Presidio Leader Seeks to Make a Better Border

Presidio resident Brad Newton, who is the executive director of the Presidio Municipal Development District, attended the U.S.-Mexico Summit in El Paso and Juárez with his friend and colleague, Presidio mayor, John Ferguson, and was excited by what he heard and saw, particularly as it related to the development of Presidio as a port of entry from Mexico.

He was especially interested in learning about New Mexico Governor Susana Martinez’s initiatives. “The state of New Mexico is doing things to welcome Mexican business. Texas is throwing rocks. What we saw at that conference was a changing attitude.”

Martinez described her work to make the port of entry at Santa Teresa, near El Paso, more conducive to trade, and Newton understood them to be ideas worth imitating. “They put $800 million into infrastructure rather than putting that same money in more borderland security, and the money is better spent.”

Newton says the difficulty of crossing the border has hurt Presidio economically. “Presidio used to grow cantaloupes and onions. Pre-9/11, people used to work and go home (to Mexico). They said they were protecting jobs, but Americans didn’t want the jobs. Now we grow hay, and the melons are grown in Mexico.”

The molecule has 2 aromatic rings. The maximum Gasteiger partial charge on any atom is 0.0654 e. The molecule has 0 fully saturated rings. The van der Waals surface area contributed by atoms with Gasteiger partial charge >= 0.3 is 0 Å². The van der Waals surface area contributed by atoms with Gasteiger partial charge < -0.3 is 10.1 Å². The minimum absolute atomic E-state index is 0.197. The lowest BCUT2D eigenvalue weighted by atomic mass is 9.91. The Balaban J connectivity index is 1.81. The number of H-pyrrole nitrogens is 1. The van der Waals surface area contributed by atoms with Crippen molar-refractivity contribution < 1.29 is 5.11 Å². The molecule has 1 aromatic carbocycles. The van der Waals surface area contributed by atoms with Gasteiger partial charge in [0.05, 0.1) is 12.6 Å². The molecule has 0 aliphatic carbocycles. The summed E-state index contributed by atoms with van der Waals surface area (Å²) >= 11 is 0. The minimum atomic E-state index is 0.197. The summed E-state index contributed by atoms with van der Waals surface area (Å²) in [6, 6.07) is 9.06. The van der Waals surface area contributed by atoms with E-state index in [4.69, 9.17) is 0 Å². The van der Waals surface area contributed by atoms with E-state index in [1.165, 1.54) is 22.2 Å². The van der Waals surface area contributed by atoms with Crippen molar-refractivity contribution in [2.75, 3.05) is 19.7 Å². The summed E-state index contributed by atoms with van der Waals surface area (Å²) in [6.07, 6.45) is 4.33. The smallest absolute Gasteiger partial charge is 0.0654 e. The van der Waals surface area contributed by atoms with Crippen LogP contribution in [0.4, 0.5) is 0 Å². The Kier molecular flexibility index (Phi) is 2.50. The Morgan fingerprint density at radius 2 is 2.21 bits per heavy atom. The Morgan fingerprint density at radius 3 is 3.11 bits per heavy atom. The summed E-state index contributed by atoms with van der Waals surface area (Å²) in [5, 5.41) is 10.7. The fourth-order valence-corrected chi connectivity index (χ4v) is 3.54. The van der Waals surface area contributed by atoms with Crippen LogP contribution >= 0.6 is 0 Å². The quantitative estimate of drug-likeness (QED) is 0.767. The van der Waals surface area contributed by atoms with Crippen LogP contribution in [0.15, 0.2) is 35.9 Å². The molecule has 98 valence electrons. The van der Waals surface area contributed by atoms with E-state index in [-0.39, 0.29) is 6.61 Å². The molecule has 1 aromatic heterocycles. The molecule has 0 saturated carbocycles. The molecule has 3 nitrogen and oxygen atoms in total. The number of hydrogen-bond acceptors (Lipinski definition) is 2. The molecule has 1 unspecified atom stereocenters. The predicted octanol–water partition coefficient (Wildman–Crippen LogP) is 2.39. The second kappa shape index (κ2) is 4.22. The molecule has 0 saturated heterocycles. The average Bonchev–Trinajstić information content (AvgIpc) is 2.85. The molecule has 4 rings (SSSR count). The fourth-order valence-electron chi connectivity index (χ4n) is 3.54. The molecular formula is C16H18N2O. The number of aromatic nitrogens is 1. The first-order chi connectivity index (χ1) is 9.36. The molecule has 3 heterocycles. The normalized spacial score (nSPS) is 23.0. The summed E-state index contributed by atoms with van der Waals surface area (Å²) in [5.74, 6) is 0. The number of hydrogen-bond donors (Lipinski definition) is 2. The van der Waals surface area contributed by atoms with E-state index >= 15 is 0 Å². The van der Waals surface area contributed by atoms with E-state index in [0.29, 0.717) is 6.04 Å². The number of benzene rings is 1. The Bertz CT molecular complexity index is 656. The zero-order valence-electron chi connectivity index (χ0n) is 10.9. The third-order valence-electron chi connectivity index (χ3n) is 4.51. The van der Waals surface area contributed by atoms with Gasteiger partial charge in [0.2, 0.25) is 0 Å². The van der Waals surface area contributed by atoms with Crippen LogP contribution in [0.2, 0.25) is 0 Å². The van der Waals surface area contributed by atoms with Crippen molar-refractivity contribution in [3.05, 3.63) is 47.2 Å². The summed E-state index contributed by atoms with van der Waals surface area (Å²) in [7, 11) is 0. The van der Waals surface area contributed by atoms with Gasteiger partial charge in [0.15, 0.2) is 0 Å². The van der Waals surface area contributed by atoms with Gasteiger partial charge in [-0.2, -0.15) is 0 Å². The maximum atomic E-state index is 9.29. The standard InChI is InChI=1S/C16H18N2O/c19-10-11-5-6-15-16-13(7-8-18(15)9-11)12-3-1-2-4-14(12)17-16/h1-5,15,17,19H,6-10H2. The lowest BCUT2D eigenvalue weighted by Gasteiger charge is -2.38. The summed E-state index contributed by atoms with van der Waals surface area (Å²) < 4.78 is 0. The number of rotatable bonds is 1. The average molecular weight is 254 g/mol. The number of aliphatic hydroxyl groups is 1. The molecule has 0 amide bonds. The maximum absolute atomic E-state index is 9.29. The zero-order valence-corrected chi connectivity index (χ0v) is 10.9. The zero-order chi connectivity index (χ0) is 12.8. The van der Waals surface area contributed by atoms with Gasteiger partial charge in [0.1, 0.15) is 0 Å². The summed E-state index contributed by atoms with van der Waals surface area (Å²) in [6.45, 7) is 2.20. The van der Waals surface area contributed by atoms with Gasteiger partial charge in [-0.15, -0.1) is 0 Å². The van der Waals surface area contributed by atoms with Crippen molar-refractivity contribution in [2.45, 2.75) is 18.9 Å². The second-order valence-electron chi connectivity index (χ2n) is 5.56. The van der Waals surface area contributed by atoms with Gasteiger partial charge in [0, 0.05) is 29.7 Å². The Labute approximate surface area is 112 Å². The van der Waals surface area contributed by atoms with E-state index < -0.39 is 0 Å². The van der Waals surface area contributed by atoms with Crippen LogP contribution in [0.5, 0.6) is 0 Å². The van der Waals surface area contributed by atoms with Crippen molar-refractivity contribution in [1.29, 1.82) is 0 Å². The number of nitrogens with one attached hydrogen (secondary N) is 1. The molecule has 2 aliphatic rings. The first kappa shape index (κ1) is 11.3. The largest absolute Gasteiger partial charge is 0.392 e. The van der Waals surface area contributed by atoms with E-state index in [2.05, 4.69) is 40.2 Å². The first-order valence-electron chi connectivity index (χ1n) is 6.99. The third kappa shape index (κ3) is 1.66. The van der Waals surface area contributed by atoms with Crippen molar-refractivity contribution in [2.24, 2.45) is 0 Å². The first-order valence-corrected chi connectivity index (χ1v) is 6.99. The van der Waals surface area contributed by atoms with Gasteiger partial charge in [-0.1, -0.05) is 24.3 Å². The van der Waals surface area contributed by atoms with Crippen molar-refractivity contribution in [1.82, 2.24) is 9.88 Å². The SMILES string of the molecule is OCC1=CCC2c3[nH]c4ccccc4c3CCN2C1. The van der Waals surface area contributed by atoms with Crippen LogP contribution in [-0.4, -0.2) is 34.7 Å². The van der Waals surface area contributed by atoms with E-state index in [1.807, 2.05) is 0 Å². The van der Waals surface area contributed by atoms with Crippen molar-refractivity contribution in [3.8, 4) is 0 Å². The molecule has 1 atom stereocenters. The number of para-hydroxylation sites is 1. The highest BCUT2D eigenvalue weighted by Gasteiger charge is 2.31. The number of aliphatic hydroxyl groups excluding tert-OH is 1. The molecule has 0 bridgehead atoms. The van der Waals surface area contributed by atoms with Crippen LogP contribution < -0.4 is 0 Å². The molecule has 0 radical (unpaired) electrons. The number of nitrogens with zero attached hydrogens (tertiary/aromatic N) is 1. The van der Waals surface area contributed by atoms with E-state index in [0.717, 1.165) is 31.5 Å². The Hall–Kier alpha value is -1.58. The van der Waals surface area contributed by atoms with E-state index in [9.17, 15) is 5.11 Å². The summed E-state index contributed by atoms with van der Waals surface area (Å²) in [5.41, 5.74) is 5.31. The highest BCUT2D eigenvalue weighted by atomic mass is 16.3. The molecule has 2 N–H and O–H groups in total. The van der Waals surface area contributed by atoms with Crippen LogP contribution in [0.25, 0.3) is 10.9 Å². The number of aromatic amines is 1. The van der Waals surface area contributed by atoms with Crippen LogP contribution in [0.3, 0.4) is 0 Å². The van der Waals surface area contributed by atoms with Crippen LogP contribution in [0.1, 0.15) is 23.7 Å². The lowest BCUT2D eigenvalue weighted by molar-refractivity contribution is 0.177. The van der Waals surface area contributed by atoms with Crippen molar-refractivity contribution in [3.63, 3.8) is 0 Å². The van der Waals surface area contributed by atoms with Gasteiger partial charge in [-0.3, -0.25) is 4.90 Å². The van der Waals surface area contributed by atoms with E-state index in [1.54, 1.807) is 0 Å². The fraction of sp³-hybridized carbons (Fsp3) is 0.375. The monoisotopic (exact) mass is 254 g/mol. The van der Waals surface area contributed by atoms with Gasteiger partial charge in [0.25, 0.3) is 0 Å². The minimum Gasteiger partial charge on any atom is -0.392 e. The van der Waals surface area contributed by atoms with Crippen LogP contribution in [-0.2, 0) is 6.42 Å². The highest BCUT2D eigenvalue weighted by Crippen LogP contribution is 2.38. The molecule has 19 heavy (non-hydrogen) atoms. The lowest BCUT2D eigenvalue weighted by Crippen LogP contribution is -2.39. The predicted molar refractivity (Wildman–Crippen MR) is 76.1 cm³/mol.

He’d like also like to see the kind of support and expertise that other ports have. “We just want to get on a level playing field with the other ports around El Paso. They’re getting backed up with cattle in El Paso, as many as 3,000 a day, and we could work with them so if they got too full, the could come to Presidio.” But first, he says, Presidio would have to build cattle pens right at the border so the cattle could get off the trucks in Mexico, walk across to the pens. “As it is, they get stressed coming out of trucks, getting inspected, getting back on the trucks and taken to pens that are not right there, and they lose weight from the stress. It would be good if we could water them and feed them before putting them on trucks to go out, and if the USDA came back. We have an 80-year history of cattle trade. We don’t want to lose that,” Newton said.

 

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